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Rob Fissmer heads up West Coast operations for Vitsoe, who produce Dieter Rams’ iconic furniture designs. He trained as an architect, dabbled in DJing and now juggles a busy job with the joys of fatherhood. He lives high in the hills above Los Angeles with wife Elise and his two young sons, Max and Sam.

 

For many people, parenthood means non-stop nursery rhymes and a tide of plastic toys, but Rob’s passion for sharp design and soulful music remains undimmed. Here, he tells us how listening out loud makes family time even more special.

If you knocked on Rob’s door around dinnertime, you might well find the whole family gathered in the kitchen – cooking and chatting, whilst three-year-old Max plays DJ.

“These days, I always let Max choose the music,” smiles Rob. “He loves being able to put a record on and have it beam throughout the house.”

“But then, he also loves pulling up the Sonos app and scrolling through all the tracks available. For some reason, he’s latched on to Daft Punk, probably because of the robot aesthetic. So now, it’s kind of our routine. We’ll be sitting around or cooking and he’ll want to listen to Daft Punk. That’s sort of a go-to now in our household.”

 

Rob Fissmer and family enjoy cooking with Sonos.

 

As someone who works from home, Rob has to make a conscious effort to switch off from his job, tear himself away from his laptop and sit down with his family for dinner.

As Rob points out, it’s a far cry from the days of “putting your music on really loud, so you can hear it in the rest of the space. Now it can be more intimate, instead of blasting from the back of the house.”

It’s not helped by the fact that his home doubles as Vitsœ’s West Coast showroom, where people can come see the company’s signature designs – like the ever-popular 606 Universal Shelving System – in situ.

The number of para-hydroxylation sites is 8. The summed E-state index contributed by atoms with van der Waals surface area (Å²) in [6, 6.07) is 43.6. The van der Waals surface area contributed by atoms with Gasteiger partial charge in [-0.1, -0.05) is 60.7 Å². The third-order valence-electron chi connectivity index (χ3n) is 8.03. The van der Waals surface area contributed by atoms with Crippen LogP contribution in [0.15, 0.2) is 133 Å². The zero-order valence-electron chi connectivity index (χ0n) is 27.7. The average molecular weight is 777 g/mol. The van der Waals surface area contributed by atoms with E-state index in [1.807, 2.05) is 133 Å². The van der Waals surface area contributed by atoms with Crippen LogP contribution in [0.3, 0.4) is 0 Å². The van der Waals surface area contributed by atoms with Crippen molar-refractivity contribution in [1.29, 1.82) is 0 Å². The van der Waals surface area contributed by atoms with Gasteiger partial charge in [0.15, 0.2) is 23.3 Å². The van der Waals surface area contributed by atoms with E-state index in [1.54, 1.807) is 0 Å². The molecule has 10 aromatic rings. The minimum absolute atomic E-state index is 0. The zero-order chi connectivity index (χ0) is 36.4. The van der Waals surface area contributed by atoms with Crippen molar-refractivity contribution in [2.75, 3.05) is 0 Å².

And let’s face it. Who wouldn’t want a set-up as stylish as this one?

 

Rob Fissmer reading with Sonos.

 

Simple yet imposing, the 606 Shelving works perfectly within Rob and Elise’s home – a low-slung, light-filled space, designed by A. Quincy Jones as part of a utopian project in the 40s. Displayed are a disparate, but artfully arranged collection of objects – from glassware and ceramics, to thrift store finds and vintage hi-fi gear.

“My goal is to be a minimalist,” says Rob. “But my wife is sort of a maximalist. Our aesthetics don’t sound like they would play well together, but they do. I organise her chaos.”

When it comes to setting up his home sound system, he’s just as meticulous. This is a house that sounds every bit as gorgeous as it looks – with speakers in almost every room, including the boys’ bedrooms.

 

Sonos in the Fissmer boy's bedroom.

 

As Rob points out, it’s a far cry from the days of “putting your music on really loud, so you can hear it in the rest of the space. Now it can be more intimate, instead of blasting from the back of the house.”

Since kitting himself out with Sonos, he’s also noticed another, unexpected consequence. “It’s causing me to listen to way more vinyl than before, because of the magic of the little Connect box,” he says. “Max is really into going to the shelf and picking out his favorite-looking record to put on. It’s resuscitated the whole routine and I love that.”

New technology bringing life to old classics? It’s very much the Vitsoe way. And for Rob and his family, it makes home the perfect place to play.